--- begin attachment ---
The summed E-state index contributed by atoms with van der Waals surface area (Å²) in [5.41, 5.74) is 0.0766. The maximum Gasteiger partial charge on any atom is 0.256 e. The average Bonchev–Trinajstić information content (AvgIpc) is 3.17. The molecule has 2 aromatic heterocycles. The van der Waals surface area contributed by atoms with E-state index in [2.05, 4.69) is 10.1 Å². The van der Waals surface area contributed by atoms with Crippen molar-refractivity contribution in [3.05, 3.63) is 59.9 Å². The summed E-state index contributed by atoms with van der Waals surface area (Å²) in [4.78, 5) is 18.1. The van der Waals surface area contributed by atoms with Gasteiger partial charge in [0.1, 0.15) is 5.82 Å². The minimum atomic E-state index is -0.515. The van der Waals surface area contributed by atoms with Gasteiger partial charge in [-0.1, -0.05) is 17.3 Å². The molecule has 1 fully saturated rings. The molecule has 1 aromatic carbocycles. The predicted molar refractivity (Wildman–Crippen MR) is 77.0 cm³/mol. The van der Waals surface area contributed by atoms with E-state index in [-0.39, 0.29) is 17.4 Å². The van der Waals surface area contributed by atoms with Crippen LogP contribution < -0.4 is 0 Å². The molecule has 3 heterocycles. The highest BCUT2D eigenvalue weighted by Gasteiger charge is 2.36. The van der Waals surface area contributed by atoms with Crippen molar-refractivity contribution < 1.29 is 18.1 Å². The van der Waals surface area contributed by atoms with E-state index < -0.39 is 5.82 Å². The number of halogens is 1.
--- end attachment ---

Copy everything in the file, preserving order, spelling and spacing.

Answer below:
The summed E-state index contributed by atoms with van der Waals surface area (Å²) in [5.41, 5.74) is 0.0766. The maximum Gasteiger partial charge on any atom is 0.256 e. The average Bonchev–Trinajstić information content (AvgIpc) is 3.17. The molecule has 2 aromatic heterocycles. The van der Waals surface area contributed by atoms with E-state index in [2.05, 4.69) is 10.1 Å². The van der Waals surface area contributed by atoms with Crippen molar-refractivity contribution in [3.05, 3.63) is 59.9 Å². The summed E-state index contributed by atoms with van der Waals surface area (Å²) in [4.78, 5) is 18.1. The van der Waals surface area contributed by atoms with Gasteiger partial charge in [0.1, 0.15) is 5.82 Å². The minimum atomic E-state index is -0.515. The van der Waals surface area contributed by atoms with Gasteiger partial charge in [-0.1, -0.05) is 17.3 Å². The molecule has 1 fully saturated rings. The molecule has 1 aromatic carbocycles. The predicted molar refractivity (Wildman–Crippen MR) is 77.0 cm³/mol. The van der Waals surface area contributed by atoms with E-state index in [-0.39, 0.29) is 17.4 Å². The van der Waals surface area contributed by atoms with Crippen LogP contribution < -0.4 is 0 Å². The molecule has 3 heterocycles. The highest BCUT2D eigenvalue weighted by Gasteiger charge is 2.36. The van der Waals surface area contributed by atoms with Crippen molar-refractivity contribution < 1.29 is 18.1 Å². The van der Waals surface area contributed by atoms with E-state index < -0.39 is 5.82 Å². The number of halogens is 1.